Cavendon Hall (Cavendon Chronicles, Book 1) Paperback – 6 Nov 2014
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‘Barbara Taylor Bradford returns to her roots with this classic saga of loyalty, secrets, passion and intrigue…if you’ve been suffering withdrawal symptoms from Downton, this is for you’ Daily Mail
‘A stately home, a dangerous secret and two families whose fates have been intertwined for generations…a gripping period piece set on the brink of the Great War. Exquisite escapism of the highest order’ The Lady
‘A glorious family saga for Downton Abbey fans…This is Barbara Taylor Bradford in her element, terrific stuff full of drama, passion, romance and danger.’ Sarah Broadhurst, Lovereading.co.uk
‘Few novelists are as consummate as Barbara Taylor Bradford at keeping the reader turning the page. She is one of the world’s best at spinning yarns’
About the Author
Barbara Taylor Bradford was born in Leeds, and by the age of twenty was an editor and columnist on Fleet Street. Her first novel, A Woman of Substance, became an enduring bestseller and was followed by many more. Her books have sold more than eighty-five million copies worldwide in more than ninety countries and forty languages, and ten mini-series and television movies have been made of her books. She lives in New York City with her husband, television producer Robert Bradford.
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The main era of the book is just prior and during the First World War and though there was some mention of the war this book really based the story on the goings on of the household and those who lived in and the surrounding lands. This was one book which I know I will return too as the author Barbara Taylor Bradford is well known for not only being a great story teller but she can bring her characters alive through excellent writing. The main characters were for me Charles Ingham and his family especially the beautiful Lady Daphne Ingham plus her delightful younger sister Dulcie who always had me smiling whenever she was part of the storyline.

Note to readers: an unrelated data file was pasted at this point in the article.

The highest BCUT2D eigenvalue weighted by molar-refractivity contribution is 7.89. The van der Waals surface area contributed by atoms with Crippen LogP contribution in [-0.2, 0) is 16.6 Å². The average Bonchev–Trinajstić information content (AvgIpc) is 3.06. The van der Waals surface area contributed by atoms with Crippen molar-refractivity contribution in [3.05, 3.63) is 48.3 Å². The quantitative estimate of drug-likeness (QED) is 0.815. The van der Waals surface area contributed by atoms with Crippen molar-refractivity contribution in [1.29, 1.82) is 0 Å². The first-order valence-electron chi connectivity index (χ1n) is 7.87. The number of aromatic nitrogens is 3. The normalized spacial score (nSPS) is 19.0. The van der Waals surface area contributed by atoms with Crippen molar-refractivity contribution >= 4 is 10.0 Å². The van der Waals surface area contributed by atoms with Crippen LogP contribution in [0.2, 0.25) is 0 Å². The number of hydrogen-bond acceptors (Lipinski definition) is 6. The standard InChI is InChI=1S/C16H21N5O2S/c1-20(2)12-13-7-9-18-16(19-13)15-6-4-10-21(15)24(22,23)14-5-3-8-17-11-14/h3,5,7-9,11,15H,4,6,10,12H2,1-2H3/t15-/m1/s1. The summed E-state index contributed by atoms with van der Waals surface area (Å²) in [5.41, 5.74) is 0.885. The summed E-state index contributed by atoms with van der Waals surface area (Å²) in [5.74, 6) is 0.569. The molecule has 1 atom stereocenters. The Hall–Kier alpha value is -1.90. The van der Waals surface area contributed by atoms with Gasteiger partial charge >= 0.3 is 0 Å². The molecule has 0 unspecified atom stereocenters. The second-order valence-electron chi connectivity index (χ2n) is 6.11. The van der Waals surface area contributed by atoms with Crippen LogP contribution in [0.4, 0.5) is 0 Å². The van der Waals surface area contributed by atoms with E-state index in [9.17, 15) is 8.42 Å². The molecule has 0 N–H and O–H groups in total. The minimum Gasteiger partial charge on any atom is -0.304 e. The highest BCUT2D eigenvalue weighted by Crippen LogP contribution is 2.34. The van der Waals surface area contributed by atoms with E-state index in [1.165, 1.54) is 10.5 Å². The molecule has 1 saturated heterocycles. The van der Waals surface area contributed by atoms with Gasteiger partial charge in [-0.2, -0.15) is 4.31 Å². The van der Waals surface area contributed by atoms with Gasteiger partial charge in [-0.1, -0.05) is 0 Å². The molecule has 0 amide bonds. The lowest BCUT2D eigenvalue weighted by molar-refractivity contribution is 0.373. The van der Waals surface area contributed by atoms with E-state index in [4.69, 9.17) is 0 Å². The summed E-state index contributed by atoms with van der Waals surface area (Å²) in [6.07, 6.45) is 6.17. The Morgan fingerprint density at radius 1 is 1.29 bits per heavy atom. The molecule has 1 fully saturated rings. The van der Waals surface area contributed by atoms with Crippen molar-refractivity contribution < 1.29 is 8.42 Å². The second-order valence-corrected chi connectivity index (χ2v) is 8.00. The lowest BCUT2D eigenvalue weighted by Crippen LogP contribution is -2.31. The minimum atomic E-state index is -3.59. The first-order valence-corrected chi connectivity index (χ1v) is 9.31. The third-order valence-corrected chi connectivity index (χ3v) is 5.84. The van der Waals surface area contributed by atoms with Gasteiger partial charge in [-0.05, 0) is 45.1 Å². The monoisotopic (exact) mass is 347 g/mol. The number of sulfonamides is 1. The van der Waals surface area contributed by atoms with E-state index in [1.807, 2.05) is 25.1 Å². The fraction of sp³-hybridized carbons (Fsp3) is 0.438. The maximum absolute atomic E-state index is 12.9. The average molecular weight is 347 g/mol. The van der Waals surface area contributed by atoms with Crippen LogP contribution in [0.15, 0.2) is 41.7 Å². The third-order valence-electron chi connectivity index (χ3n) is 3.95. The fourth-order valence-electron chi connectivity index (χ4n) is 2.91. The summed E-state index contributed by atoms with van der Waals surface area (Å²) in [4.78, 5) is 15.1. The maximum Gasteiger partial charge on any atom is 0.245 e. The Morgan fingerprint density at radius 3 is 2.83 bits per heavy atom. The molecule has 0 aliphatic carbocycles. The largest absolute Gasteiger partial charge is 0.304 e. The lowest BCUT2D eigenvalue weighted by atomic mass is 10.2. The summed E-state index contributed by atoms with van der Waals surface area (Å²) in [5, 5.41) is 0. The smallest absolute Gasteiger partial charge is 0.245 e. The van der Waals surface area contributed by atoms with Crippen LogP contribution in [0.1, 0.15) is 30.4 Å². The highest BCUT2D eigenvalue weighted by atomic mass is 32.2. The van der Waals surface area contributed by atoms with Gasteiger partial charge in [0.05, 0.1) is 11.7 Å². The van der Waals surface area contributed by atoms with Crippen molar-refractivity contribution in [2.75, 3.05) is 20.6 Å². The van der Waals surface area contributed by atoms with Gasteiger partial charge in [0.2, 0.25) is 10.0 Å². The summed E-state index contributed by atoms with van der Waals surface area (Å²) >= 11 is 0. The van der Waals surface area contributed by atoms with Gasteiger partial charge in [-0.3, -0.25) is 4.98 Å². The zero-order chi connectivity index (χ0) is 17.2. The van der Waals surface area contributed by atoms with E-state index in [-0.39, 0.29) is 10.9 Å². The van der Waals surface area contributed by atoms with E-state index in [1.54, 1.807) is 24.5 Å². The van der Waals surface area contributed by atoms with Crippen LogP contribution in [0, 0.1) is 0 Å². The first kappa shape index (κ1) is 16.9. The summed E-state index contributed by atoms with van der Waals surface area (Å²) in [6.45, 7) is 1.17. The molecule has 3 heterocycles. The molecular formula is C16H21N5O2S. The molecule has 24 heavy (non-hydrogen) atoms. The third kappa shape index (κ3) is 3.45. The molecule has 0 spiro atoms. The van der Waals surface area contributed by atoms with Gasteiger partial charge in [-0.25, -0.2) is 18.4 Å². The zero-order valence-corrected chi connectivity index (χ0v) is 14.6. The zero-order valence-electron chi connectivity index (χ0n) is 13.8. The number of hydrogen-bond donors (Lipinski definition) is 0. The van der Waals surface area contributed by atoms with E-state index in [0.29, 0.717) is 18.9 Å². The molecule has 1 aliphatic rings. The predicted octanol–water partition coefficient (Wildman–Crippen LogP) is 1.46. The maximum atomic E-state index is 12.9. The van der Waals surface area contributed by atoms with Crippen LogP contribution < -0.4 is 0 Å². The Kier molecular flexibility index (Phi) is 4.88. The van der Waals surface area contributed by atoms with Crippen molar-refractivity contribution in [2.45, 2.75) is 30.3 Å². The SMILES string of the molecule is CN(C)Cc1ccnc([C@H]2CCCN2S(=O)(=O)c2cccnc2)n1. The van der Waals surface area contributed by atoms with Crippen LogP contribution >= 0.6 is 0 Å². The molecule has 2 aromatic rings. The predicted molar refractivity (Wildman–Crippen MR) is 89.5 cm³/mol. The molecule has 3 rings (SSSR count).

Why I liked this book so much was the constant story developed throughout, there was no slow times - everything mattered to the story for me there was no wasted words which makes a great read for me.
The reason I reduced my star rating was mainly because at times the story-line was just too sweet and rather far fetched, I do not know if this was because of the audio narration as the actual narrator was a bit annoying when doing the separate accents and voices but that was only my own personal opinion. For me it did not take away this was an excellent story and I am now looking forward to the next book in the series The Cavendon Women and I am hoping Cecily Swann has a stronger role in the story-line.
One other complaint I had was I felt I missed out in an earlier book as there was a lot of history between the Swann and Ingham family but the author only hinted at the reasons for this - I do hope this is explained further and in more depth why the Swann's are so protective of the Ingham family and the same for the Ingham's are extremely protective of the Swann's also.
Cavendon Hall written by Barbara Taylor Bradford is a great read and audio experience and I loved how the story was developed with the separate characters narrating their own story, I am happy to recommend this read to all readers of historical fiction. I would actually recommend it especially to those who loved Downton Abbey - Series 1-5 [DVD] as it has typically the same format.
Although the story starts in the more formal times of 1913, I felt some of the dialogue between family members and friends was a little too stilted. And I think BTB must be totally in love with her character Lady Daphne as there were mentions of her great beauty and caring personality at every opportunity, which became a little irritating.
Despite the "cast of thousands" mentioned at the beginning of the book, there were very few intertwining stories which one would expect in a book of this nature. The story the family wove around the "premature baby" would surely never have been believed by anyone, and the explanation mentioned much later in the story would also have been frowned upon in high society. But everyone seemed to go along with this quite happily.
The First World War is mentioned towards the end of the book, but most of the characters are not mentioned at all for four or five years during this period, which leaves big gaps in the story when the characters are mentioned again.
The grand estate of Cavendon reminded me very much of the estate described so perfectly in Hardacre by C L Skelton. If you like this type of family saga, Hardacre is a much more engrossing read.
It is a light-hearted, lively and easy read. I did find it a little repetitive and predictable at times. The reiterance over and over again of the Swann family's motto, "Loyalty binds us" and the restating of the special connection to the Ingrams, became somewhat irritating. It put me in mind of Alexandre Dumas' The Three Musketeers! I also thought the characters were quite one dimensional - the majority of them seemed too perfect. Nevertheless, it is an entertaining read, if a little bland. I read it for what it was - pure escapism!
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